• It would not be fair to term Mr. Malofeev to be given a treatment as if he was a party in the contracts in the following scenarios:
  • When the contract was being signed by the actual parties, none of them as well as Mr. Malofeev himself had an intention to make Mr. Malofeev a party in contracts.
  • Even after the contract was signed, it was never demonstrated or made to be believed by any of the party by Mr. Malofeev that he had any liabilities under the signed agreements.
  • I believe it would be right to believe the effect of the context of the words that the contracting parties exchanged via the contract and the context of the actions they took, as it is the most basic principle for the foundation of the liabilities and rights given in any contract. For instance, Smith v Hughes.
  •  Mr. Howard QC depended upon the similarity with the law that was relevant to the undisclosed principals in his proposition. I believe, that similarity contradicts the argument given by VTB. The undisclosed principal is always considered as a deviation from the general rule as mentioned in the case Bowstead and as stated by Dillion LJ in the case Welsh Development Agency. According to the Court of Appeal regarding this case in the 89th paragraph it is irrelevant to extend any abnormal rule to this case unless it becomes unjust if the extension is not done.
  • It was stated by Lord Hoffman in the case of OBG that if any anomaly is formed by the judges for the justification of extending a principle provided that the principle is itself anomalous, the formation of anomaly is unjust.
  • I believe that the reasons given by VTB for its claim are not sufficient to prove RAP as a sham that was used to hide some realities. Rather I believe that a lift of the veil of incorporation would be just if in actual a person that is at the back of a company, instead of the company is the recipient or is acting relevant to the matter.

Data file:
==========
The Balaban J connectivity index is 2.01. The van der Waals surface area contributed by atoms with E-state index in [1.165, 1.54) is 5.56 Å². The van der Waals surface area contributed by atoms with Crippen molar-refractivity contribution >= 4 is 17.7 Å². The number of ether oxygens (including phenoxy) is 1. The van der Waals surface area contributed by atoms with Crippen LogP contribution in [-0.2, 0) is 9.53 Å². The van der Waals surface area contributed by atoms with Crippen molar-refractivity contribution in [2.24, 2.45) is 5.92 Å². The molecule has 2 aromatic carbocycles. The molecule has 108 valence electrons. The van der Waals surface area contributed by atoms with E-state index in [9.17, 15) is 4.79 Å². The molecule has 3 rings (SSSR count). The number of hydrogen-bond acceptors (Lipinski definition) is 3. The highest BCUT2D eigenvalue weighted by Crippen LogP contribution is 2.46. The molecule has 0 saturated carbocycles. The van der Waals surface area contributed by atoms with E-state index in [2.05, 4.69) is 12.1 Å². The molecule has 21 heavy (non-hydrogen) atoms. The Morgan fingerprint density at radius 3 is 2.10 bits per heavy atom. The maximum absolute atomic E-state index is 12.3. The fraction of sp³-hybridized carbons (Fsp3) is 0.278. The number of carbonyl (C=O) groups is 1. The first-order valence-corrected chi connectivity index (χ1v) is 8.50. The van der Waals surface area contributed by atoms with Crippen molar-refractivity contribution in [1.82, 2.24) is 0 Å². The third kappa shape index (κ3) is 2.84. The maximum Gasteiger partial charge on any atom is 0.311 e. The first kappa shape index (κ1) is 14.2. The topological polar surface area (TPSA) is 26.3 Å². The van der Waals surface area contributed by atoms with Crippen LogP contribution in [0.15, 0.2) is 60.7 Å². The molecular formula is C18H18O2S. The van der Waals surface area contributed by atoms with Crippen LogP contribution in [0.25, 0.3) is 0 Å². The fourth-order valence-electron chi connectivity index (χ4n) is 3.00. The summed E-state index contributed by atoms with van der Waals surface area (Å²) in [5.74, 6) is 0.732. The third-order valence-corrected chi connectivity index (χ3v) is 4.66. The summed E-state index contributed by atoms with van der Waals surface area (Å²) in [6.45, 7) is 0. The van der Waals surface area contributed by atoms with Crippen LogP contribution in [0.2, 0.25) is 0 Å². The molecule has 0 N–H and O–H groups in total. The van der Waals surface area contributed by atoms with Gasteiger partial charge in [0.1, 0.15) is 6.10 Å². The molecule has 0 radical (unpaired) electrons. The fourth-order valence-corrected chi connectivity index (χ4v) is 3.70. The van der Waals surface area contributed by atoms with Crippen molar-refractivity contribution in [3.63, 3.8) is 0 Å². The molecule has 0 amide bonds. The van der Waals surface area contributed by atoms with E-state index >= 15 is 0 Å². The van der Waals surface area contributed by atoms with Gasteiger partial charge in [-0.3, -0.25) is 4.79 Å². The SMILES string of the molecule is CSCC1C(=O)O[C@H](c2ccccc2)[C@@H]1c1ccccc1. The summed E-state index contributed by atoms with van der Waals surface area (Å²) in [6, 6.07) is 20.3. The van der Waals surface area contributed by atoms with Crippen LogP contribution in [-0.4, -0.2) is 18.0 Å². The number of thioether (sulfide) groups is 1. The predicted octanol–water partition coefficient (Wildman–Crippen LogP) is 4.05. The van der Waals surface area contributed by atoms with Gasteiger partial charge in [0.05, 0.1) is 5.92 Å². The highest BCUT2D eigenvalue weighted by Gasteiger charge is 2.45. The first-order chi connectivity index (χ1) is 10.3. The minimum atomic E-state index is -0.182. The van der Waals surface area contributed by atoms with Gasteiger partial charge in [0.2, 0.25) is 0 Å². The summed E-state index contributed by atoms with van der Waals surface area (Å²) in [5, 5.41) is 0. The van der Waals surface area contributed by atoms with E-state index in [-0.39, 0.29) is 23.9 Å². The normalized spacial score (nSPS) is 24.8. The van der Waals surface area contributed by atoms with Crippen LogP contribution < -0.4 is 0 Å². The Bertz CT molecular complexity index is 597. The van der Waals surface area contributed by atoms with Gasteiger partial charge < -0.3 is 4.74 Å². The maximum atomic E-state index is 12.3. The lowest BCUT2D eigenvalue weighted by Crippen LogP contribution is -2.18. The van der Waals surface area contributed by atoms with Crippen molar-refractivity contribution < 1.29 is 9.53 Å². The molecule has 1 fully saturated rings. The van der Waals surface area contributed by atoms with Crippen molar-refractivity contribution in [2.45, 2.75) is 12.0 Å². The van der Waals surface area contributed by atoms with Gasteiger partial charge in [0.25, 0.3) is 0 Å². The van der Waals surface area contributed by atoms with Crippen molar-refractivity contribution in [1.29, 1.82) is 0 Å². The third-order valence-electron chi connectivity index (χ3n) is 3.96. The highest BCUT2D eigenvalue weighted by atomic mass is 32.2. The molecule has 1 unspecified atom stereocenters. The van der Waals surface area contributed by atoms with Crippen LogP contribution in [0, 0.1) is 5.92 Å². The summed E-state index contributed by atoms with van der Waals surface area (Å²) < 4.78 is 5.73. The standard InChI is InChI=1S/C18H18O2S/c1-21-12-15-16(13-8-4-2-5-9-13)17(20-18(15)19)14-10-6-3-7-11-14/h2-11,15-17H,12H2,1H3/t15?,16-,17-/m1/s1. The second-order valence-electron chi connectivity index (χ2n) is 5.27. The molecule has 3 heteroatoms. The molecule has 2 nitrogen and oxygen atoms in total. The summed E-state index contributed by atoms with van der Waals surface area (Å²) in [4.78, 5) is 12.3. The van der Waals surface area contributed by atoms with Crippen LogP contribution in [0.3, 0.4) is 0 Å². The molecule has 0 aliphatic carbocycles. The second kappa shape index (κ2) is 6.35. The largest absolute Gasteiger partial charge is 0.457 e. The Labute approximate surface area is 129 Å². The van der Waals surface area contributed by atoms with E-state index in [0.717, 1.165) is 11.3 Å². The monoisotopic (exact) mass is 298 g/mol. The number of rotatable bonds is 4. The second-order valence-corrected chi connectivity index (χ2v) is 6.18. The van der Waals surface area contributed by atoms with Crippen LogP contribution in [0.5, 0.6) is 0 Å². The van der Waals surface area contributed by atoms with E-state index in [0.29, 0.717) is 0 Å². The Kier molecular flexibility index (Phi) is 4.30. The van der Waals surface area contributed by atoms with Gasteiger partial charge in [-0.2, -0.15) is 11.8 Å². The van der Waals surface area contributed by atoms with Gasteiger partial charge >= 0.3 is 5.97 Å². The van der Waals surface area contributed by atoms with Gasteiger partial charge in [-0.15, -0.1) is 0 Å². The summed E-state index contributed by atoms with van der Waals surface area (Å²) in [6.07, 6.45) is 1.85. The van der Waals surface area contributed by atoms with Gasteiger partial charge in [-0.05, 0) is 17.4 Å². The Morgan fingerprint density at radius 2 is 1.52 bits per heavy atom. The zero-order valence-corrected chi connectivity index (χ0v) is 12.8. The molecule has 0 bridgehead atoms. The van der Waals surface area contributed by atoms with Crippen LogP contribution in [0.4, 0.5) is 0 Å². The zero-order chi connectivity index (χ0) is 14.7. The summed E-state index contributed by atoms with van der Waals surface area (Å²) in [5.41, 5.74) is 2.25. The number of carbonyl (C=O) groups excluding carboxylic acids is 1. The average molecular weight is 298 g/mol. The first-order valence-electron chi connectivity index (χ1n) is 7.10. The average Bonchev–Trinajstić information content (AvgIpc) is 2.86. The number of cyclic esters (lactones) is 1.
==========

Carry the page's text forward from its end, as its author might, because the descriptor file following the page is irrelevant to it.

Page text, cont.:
• But the true facts given by VTB are relevant to the hold, performance of trade, and the Dairie Companies’ worth when the accusations against Mr. Malofeev are taken into consideration or to the authenticity of the arrangement’s behaviour which includes the shifting of belongings between the incorporations that hold a common ownership. None of these true facts can be used to prove that RAP was used as a sham for hiding the truth.
  • Another proposition given by Mr. Howard QC was that the piercing of the veil of incorporation could be done because the structure of the corporate was abused by Mr. Malofeev. I do not believe that there is any relevant role played by the abuse of the formation of the corporate in this case in the least, no matter what is meant by abusing the corporate structure. It may be possible that the term is another way of describing the utilisation of any corporate body as sham or that it is a condition that needs to be fulfilled additionally before the lift of the corporate veil is allowed. Else, it only seems to me that it would not be fair to legalise the action of extending any such circumstances for the lifting of the corporate veil.